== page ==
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Senior Robert Klopf is one of more than ten New Jersey natives on Penn men's cross country, and he went to high school with two of his current teammates.

Credit: Chase Sutton

When you think of New Jersey, the first things that come to mind might be the boardwalk, beaches, casinos, or the Newark Airport. What you probably don't think about is cross country runners, but maybe you should.

Both the men and women of Penn cross country are very familiar with the Garden State; double-digit numbers on each team represent Philadelphia's eastern neighbor, totaling nearly half of each group.

Coach Steve Dolan brings runners in from all over the state — north, south, and even the oft-forgotten central.

“I think there’s a couple things that play into that, the first of which is that New Jersey is a very good state for track and field and cross country, so there’s a good depth of quality performers from New Jersey,” Dolan said. “The second thing is that students who have been to the Penn Relays in high school see Franklin Field and Penn as this amazing place to run, and these kids have grown up dreaming of competing here.”

Every year at the Penn Relays, hundreds of high school athletes from the local area, including New Jersey, come to participate in one of the year’s most prestigious events. This gives them a perfect opportunity to see the campus as prospective students and athletes.

Dolan also has a personal connection with New Jersey; he started off his career at The College of New Jersey, coaching there for 12 years before moving to nearby Princeton for eight more years.

In both locations, he used his position to foster deep connections with high school coaches all across the state, many of which still remain today.

“When you’ve got some people from an area that have come and done well and liked it, it starts a feeder program,” Dolan explained. “We have these New Jersey students on the team that are having a good experience, running well, and they know people in New Jersey, and it starts becoming a connection.”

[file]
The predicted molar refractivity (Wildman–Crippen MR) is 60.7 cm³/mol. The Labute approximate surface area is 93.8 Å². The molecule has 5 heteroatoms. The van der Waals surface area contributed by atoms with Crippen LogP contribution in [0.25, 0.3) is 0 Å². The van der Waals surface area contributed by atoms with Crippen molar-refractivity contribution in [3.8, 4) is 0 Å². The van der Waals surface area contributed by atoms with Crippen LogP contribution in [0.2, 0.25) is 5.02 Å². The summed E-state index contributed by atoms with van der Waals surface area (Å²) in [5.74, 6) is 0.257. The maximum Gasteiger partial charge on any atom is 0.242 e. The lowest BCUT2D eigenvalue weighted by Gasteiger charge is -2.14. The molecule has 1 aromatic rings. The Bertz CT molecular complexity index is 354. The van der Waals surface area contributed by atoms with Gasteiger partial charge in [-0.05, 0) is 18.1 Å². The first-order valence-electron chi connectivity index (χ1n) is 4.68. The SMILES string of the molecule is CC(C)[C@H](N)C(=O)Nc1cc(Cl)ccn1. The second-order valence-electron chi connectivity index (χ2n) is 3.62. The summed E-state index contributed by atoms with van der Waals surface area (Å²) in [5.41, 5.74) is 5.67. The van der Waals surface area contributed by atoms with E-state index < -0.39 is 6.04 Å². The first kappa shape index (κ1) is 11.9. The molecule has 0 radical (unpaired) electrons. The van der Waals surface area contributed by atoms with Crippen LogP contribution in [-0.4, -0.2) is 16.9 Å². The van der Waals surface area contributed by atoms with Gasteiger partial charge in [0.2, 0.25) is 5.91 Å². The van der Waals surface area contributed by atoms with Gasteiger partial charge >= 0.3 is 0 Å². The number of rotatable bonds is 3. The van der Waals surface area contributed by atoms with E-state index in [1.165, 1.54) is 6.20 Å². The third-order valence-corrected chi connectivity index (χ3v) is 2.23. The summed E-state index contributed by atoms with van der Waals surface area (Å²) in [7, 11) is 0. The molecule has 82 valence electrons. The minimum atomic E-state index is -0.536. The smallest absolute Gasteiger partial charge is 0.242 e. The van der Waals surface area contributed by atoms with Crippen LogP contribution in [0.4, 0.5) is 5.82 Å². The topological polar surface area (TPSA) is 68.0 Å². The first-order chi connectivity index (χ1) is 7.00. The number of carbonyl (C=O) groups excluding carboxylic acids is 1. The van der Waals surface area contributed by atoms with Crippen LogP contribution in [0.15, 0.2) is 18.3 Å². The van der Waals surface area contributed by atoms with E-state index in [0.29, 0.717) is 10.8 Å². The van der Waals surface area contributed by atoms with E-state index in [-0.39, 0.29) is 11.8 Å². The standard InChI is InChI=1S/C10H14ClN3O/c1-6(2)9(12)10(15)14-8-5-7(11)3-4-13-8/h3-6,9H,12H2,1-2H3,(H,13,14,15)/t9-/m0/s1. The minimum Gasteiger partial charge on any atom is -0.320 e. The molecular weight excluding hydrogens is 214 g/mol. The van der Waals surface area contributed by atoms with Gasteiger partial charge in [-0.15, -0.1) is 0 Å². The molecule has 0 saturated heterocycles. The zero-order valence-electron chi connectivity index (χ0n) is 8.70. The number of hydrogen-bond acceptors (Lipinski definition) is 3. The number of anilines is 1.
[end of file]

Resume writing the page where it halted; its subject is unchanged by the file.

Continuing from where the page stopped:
New Jerseyan runners at Penn span from the most veteran to some of the newest members of the team.

Among the most experienced is senior Robert Klopf, who attended River Dell High School along with fellow Quakers juniors Collin and Will Daly. Having known each other for many years now, the three of them are very familiar with competing on the same team.

“We’ve definitely gotten closer. We were close in high school too, but it’s continued more so in college, especially off the track,” Klopf said of the trio.

Freshman Isabel Hebner might be just getting into the world of college cross country, but she’s already been familiar with many of her current teammates for a while. Many of them would cross paths with her on the track at the high school level, like fellow freshman Caroline O’Sullivan.

“With Caroline, her team was our biggest competition in the spring, so she used to be my ‘enemy’, but now we’re teammates, and I like it this way much better,” she said.

On a team with so many other people from a similar area, it’s easy to bond over common interests and memories, especially from a close-knit community.

“We have debates about ‘Is there a Central Jersey?’ and reminisce about old cross country courses, so stuff like that is fun,” Hebner said.

Although it can help that many of the runners come from the same state, it doesn’t limit the team from forming a cohesive group.

The other half of the team not from New Jersey is still just as integrated into the group, no matter what state they call home.

“Early on it’s nice for people [who know others] from high school, but I’m not more or less close to anyone because of where they’re from,” Klopf said.

“It’s definitely mixed; [the rest of the team is] all kind of sick of hearing about New Jersey,” Hebner jokingly added.

It’s somewhat unique to have such a concentration of a team be from one state, but it only serves to makes the group stronger. While many of the runners got their starts in the Garden State, Penn is their home now and they have all embraced it together.